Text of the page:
Our photographers have been busy exploring the intricacies of outdoor Missouri. See if you can guess this month’s natural wonder.
Q. What’s wrong with this cardinal?
A.There could be many reasons why this cardinal has lost its feathers. Ornithologists have historically attributed the loss of plumage to either nutritional deficits or feather parasites picked up when a bird spends too much time tending to its young in the nest. Or the bird could be molting. This is the process of new feathers slowly pushing the old ones out. Most birds molt after nesting to rid themselves of unwanted mites and lice. Cardinals tend to molt from mid-August to late November.
However, other scientists have surmised a small percentage of cardinals may be genetically disposed to unusual molt patterns, such as the one seen here. So it may not be an external factor — such as nutrition, lice, or mites — initiating the loss of feathers on this cardinal’s scalp. Rather, a genetic factor may be at work.
Lastly, ornithologists believe a traumatic injury could be to blame.
Q. We have discovered a den of red foxes near our home. It looks like they have mange. Should we be concerned?
A.Unfortunately, mange — a class of skin diseases caused by parasitic mites that embed themselves either in the animal’s skin or hair follicles — is a common occurrence in furbearers and is often fatal to red foxes. Veterinarians recommend people keep themselves and their pets a safe distance away from animals suspected of having the disease. If handling the animal is necessary, always wear gloves and wash hands and clothing thoroughly afterward.
Q. Can you tell me more about this spider?
A.This is a crab spider. A member of the flowering crab spider genus, it has adapted to blend into its environment. This adaptation is called “crypsis” and can be used for predation or to avoid detection. Common methods of crypsis include camouflage, transparency, and mimicry.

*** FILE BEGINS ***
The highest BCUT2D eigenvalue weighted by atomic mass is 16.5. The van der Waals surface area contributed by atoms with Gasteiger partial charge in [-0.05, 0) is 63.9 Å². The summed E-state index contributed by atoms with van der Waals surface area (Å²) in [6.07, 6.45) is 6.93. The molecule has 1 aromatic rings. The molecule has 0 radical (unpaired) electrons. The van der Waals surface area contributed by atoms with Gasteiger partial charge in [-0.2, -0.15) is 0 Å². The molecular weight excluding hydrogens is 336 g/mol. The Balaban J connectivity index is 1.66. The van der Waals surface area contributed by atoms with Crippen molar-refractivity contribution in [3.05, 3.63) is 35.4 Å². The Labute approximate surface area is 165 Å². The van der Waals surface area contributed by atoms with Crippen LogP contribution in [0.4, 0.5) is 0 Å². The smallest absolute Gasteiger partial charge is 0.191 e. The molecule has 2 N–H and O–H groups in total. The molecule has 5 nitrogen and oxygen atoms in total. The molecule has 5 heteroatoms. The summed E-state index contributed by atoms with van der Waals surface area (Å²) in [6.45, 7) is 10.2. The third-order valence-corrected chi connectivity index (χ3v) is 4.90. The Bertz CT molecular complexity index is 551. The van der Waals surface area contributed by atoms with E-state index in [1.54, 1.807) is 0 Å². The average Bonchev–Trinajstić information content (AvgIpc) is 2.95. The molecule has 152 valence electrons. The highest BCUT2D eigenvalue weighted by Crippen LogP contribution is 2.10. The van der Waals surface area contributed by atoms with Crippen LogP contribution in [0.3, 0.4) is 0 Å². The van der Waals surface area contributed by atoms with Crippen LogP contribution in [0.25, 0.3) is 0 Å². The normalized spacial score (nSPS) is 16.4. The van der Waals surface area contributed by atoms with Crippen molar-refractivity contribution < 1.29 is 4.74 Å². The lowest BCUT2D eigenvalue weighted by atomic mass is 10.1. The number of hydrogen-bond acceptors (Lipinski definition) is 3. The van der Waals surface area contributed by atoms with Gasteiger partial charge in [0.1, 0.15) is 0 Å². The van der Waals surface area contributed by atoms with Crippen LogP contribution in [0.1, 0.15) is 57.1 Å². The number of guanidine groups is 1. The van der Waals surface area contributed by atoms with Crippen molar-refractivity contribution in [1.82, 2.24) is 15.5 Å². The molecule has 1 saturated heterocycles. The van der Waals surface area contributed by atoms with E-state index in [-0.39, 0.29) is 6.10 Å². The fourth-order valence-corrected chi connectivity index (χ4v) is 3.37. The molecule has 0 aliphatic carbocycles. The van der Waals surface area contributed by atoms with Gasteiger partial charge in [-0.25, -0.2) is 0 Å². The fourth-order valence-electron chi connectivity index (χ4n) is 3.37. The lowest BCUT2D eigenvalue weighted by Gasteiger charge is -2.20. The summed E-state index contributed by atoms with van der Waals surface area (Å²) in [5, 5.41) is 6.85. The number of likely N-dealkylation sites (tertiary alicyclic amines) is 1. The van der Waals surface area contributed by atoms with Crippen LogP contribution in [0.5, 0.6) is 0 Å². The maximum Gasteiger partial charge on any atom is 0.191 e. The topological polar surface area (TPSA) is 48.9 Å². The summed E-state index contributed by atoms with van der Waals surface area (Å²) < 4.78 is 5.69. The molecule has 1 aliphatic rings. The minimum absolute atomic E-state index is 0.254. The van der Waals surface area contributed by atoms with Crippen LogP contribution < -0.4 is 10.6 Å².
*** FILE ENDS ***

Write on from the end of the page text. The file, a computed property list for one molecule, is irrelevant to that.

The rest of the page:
This particular spider, as it crouches inside a Queen Anne’s lace bloom, is practicing the art of camouflage. Not only do flowering crab spiders resemble the form of the flowers they inhabit, they also have the capacity to change color from white to yellow, depending upon the blossoms they choose.
Crab spiders don’t use silk webs to capture their prey. Instead, they are ambushers, hiding and waiting for insects to fly or crawl to them. Unlike web-spinning spiders, crab spiders have good vision. When a bee or fly lands on a flower seeking nectar, the crab spider attacks and injects venom into its prey.
Hunting is a tradition in Missouri. For many, it is all about the experience and time spent with good friends and family. Passing on that tradition by mentoring a youth hunter can be both exciting and rewarding.
Youth portions of the firearms deer seasons are for people at least 6 years old, but not older than 15. If a youth is hunter-education certified and hunting with a resident or nonresident firearms deer or turkey hunting permit, he or she may hunt alone. However, if a youth is not hunter education certified, he or she must hunt in the immediate presence of a properly permitted adult who is in possession of a valid hunter-education certification card or was born before Jan. 1, 1967.
Adult mentors may not hunt deer with a firearm during the youth portions of the firearms deer season. In addition, adults accompanying youths hunting deer must wear hunter orange. Regardless of age, the youth must be capable of holding, aiming, and shooting the firearm without assistance.
As a mentor, you must understand the hunt is for the youth. They may miss, but it’s all part of the experience. By teaching someone the proper methods of hunting, we can ensure that Missouri stays a great place to hunt for generations.
David McCorkell is the conservation agent for Monroe County. If you would like to contact the agent for your county, phone your regional conservation office.
The bearded tooth can be found statewide from August to November on trunks of living deciduous trees and fallen trees and logs. It is a choice edible mushroom, but it is tasty only when young and fresh. It gets sour and bitter as it matures. This species lives as a network of cells (mycelium) within dead trees as a scavenger, and in living trees as a parasite, digesting and decomposing the wood. When ready to reproduce, the mycelium develops the beardlike ”fruiting body” that emerges from the wood — this is the reproductive structure. Spores are produced in the ”teeth” and are released to begin new mycelia elsewhere. —photograph by David Bruns
Editor - Angie Daly Morfeld
Art Director - Cliff White
Associate Editor - Bonnie Chasteen
Staff Writer - Heather Feeler
Staff Writer - Kristie Hilgedick
Photographer - Noppadol Paothong
Photographer - David Stonner
Designer - Stephanie Thurber
Circulation - Laura Scheuler